Monday, October 17, 2011

PSA Testing and Prostrate Cancer

Patient, Heal Thyself!

An interesting article on NPR the other day had an interview with a Doctor who was of the opinion that PSA testing should not be as promoted as it is.  It is a startling premise, as most folks think more testing, not less, is better.

The problem with this particular type of blood test is that, while it can detect the presence of certain kinds of cancer, a positive test result does not mean you have cancer.  As a result, he claims, a lot of people are having unnecessary biopsies and surgery, and as a result, a certain percentage of people will have complications, which claims is unnecessary.

The problem with the PSA test is the problem with the medical industry - and notice I said "industry" and not profession.  People may fail to realize this, given all the hand-wringing about the medical field these days, but people make money in medicine.  Not only do Doctors make money, but the billing companies, the insurance companies, the folks (usually Doctors) who own treatment centers, hospitals (not all of them, of course), even the nurses and Physician's Assistants.

Yes, there are Hospitals going bust - usually in the inner cities.  And yes, a lot of Doctors, particularly those just starting out, and those who are honest in their practice, are not getting rich.  But a lot of folks are making a lot of money in medicine.  And in some cases, this may be due to what are unnecessary procedures.

You may remember I reported in my post on Dentists, about a Dentist - who was otherwise competent and indeed expert in their field - who recomended a host of optional treatments for my teeth - everything from whitening procedures, to caps for my ground-down front teeth, to having myu jaw broken and reset to "correct" my bite.  These treatments would have cost $10,000 or more.

When I balked at the cost, she replied, "Your insurance will pay for it!"

When I noted that I had no insurance, she then said, "Oh, well, you don't really need it..."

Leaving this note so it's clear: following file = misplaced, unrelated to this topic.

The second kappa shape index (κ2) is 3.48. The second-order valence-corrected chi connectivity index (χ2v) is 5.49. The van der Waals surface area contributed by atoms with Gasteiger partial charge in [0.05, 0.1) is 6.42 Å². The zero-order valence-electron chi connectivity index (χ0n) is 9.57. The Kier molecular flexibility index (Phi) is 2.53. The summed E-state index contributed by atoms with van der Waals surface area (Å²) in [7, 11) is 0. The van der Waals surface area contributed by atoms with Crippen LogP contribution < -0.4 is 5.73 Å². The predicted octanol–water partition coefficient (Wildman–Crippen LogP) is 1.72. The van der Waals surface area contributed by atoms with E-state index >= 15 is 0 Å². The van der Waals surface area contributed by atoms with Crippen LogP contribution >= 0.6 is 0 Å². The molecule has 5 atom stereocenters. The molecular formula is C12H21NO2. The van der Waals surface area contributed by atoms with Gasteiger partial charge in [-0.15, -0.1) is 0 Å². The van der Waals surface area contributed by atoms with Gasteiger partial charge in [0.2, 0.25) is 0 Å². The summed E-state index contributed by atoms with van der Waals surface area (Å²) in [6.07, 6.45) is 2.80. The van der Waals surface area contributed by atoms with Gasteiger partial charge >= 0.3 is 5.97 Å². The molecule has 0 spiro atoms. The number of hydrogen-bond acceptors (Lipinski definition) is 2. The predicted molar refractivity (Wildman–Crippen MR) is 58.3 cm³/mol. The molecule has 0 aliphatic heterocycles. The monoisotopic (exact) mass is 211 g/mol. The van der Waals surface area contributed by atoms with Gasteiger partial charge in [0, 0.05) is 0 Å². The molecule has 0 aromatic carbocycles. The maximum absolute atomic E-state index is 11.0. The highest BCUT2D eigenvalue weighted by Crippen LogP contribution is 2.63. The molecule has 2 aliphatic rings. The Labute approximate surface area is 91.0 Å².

Huh?  Did I miss something?  The need for treatments is based on your ability to pay?

But indeed, that is the norm in many medical practices - and indeed legal ones as well.  And while no Doctor may admit to it - and many may not be doing this intentionally - many may recommend treatments that they know they will make money from, and that the client can afford to pay.

We all have mortgages to pay, and overhead to cover in our practices - so don't act shocked.

Having a $10,000 deductible, therefor, is a very useful thing to have.  Why?  Because it telegraphs to the Doctor that you are not prepared to pay for anything that is not really necessary to your health.

I have friends who have "cradle to grave" protection in their health insurance.  Not suprisingly, they have lots of conditions and medicines and medical procedures performed.  Does one lead to the other?  Perhaps there is a link.

I am fortunate to have had two Doctors who believe in "Patient, Heal Thyself!".  One of them, who is a Vegetarian (I like him anyway) recommends changes in diet and lifestyle habits before prescribing drugs.  And yet many people - and Doctors - prefer the opposite - writing scripts for blood-pressure medication, diabetes medication, and the like, without trying to alter tha patient's lifestyle or diet.

In some instances, there are situations, I believe, where Doctors are inclined more to patch things up with medicine, rather than asking the Patient to get more exercise, eat less junk, and drink less alcohol (or smoke less, use less drugs, etc.).  And I think an awful lot of medical conditions in this country are indeed related to behavior, not just random illness.

I think it is key, to maintain your health, to find a Doctor who is not pill- or knife-happy and believes that health is more than just pills and cutting, but rather a whole approach to living.  Second, I think it is important to embrace your own mortality and realize that death is inevitable, and the best a Doctor can do is postpone the inevitable, not prevent it.  And third, I think going to a high deductible is one way to signal your Doctor that you are not interested in being a pill or surgery junkie.

Now, spare me the flames.   Yes, if you are a burn victim or whatever, you need medical attention.  But, on the other hand, if you the 400-lb guy who has a handicap pass and a little electric scooter to ride around in - whose only "handicap" is obesity, well, perhaps there is another approach to health than pills and abdominal band surgery.

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